November 2021 | Volume 23 No. 1
Clicking with the Right People
The concept of ‘social capital’ is entrenched in the social sciences. Who we know can make a difference to the opportunities we get in life and the resources we have at our disposal. This insight is mostly based on research in offline settings, where people interact in person. But with the explosion of digital communications has come the new concept of digital social capital – the resources embedded in social connections we make through digital technologies. Dr Feng Shihui of the Faculty of Education is at the forefront studying the phenomenon.
“Because of digital technologies, our world is expanding significantly. We not only have chances to know people in our school, workplace or neighbourhood, we also have chances to make connections virtually. And those virtual connections could also have a significant impact on our development,” she said.
Dr Feng’s key interest is in network effects on student development. She has been studying the theoretical and practical implications of this new form of social capital mediated via digital environments within the context of education.
She points out that digital social capital is unique because it brings a global perspective at a critical time for young people. “They are in the process of getting an understanding of the world and while local support is very important, it’s also important for them to develop some digital connections with others who can show them more of the world,” she said.
Digital social capital has the potential to impact students’ academic development, socio-emotional well-being and sociopolitical participation. However, whether or not digital social capital can benefit student development highly depends on their use of digital technologies.
“It sounds simple – give the same digital technology tools to all students and the world will become equally open to all of them. But the question here is not only about accessibility, but also how they use technology to make social connections beyond their offline social circles, and access social resources in a global context, beyond pure entertainment,” she said.
Indeed, a 2019 study she did found students who made greater use of Facebook or the internet for entertainment had a higher tendency to be distracted during academic tasks.
Making students aware
“Awareness is the first important step,” she said. “It is critical to raise the awareness of this new form of social capital among students, teachers, parents and other stakeholders in educational systems so they can effectively provide guidance and interventions to help students develop a healthy use of digital technologies. A collective effort among these stakeholders is needed to help students actively develop their digital social capital.”
Dr Feng noted that the multifaceted nature of digital social capital is a challenge to researchers, but she is working with collaborators to further define and quantitatively measure it. These measurement methods are critical for improving understanding about the formation and influence of digital social capital.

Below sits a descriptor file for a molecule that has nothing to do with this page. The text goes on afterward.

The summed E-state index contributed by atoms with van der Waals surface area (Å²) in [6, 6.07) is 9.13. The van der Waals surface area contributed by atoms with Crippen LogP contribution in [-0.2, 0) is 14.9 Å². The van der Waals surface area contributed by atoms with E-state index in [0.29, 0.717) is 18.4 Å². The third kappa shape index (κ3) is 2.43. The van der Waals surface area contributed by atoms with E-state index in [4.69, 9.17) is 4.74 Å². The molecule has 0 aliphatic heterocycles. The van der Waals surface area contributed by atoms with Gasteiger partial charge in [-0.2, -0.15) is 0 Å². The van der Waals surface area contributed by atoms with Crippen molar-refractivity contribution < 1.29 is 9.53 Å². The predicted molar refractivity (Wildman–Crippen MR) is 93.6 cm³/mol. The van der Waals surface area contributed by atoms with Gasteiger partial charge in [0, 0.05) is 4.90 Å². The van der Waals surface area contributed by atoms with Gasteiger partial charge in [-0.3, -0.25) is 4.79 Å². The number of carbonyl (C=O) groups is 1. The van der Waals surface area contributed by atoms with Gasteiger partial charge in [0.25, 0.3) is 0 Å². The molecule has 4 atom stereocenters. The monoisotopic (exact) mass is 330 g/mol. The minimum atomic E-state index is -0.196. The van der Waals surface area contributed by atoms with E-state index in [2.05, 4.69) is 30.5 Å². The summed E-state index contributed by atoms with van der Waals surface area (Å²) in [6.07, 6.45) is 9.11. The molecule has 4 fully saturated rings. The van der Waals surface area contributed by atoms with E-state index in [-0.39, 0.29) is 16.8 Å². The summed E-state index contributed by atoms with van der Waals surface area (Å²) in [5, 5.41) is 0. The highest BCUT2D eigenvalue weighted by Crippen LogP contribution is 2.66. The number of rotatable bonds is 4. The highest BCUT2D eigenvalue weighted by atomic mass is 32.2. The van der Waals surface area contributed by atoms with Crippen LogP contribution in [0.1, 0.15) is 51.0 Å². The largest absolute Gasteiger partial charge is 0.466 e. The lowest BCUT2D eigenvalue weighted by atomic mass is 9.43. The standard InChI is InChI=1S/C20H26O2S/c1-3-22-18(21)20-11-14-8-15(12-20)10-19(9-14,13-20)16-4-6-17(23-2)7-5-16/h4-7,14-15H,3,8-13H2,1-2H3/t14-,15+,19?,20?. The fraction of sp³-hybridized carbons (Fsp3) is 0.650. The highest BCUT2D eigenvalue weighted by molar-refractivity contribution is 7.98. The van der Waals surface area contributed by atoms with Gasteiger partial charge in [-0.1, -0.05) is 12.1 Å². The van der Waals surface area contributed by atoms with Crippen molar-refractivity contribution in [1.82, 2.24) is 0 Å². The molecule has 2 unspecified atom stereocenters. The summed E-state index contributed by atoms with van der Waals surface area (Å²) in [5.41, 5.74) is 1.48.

“Digital social capital provides an important theoretical lens for helping us understand the effect of digital technologies on student development. But how do we measure digital social capital? And how do stakeholders in educational systems help the digitally disadvantaged students develop their digital social capital? These are some important questions to be addressed while studying this topic,” she said.
While digital social capital is still a developing concept, Dr Feng has also started exploring the interaction of offline and online social connections on student development.
A recent study of students in Mainland China looked at how offline social connections affected their online and offline civic engagement, such as online voting, helping out at school and in the community, raising money for charity, buying products because of a company’s social values, and discussing public issues with others. Students’ weak ties with teachers or peers exerted greater influence than their strong ties with close friends or family members, which was in line with the theory of weak ties and further confirmed that students’ social connections matter.
Social connections in the research world
Along with her study of social capital theory, Dr Feng is also interested in the mechanisms underlying the development of social connections – why are certain people connected and others not?
A study she published last year found that in interdisciplinary research collaboration, researchers prefer to connect with others who have similar interdisciplinary research profiles. This contrasts with the typical assumption that researchers with different backgrounds collaborate in interdisciplinary research. ‘Homophily’ – the concept that people prefer to make connections with others of similar characteristics – still prevails in this context.
“In interdisciplinary research, researchers tend to have diverse experience in multiple disciplines. In this sense, interdisciplinarity is primarily manifested at the individual level, rather than the pair or group level as one might expect,” she said. “This shows that it is important to provide interdisciplinary training in universities.”
It sounds simple – give the same digital technology tools to all students and the world will become equally open to all of them. But the question here is not only about accessibility, but also how they use technology to make social connections beyond their offline social circles, and access social resources in a global context, beyond pure entertainment.
DR FENG SHIHUI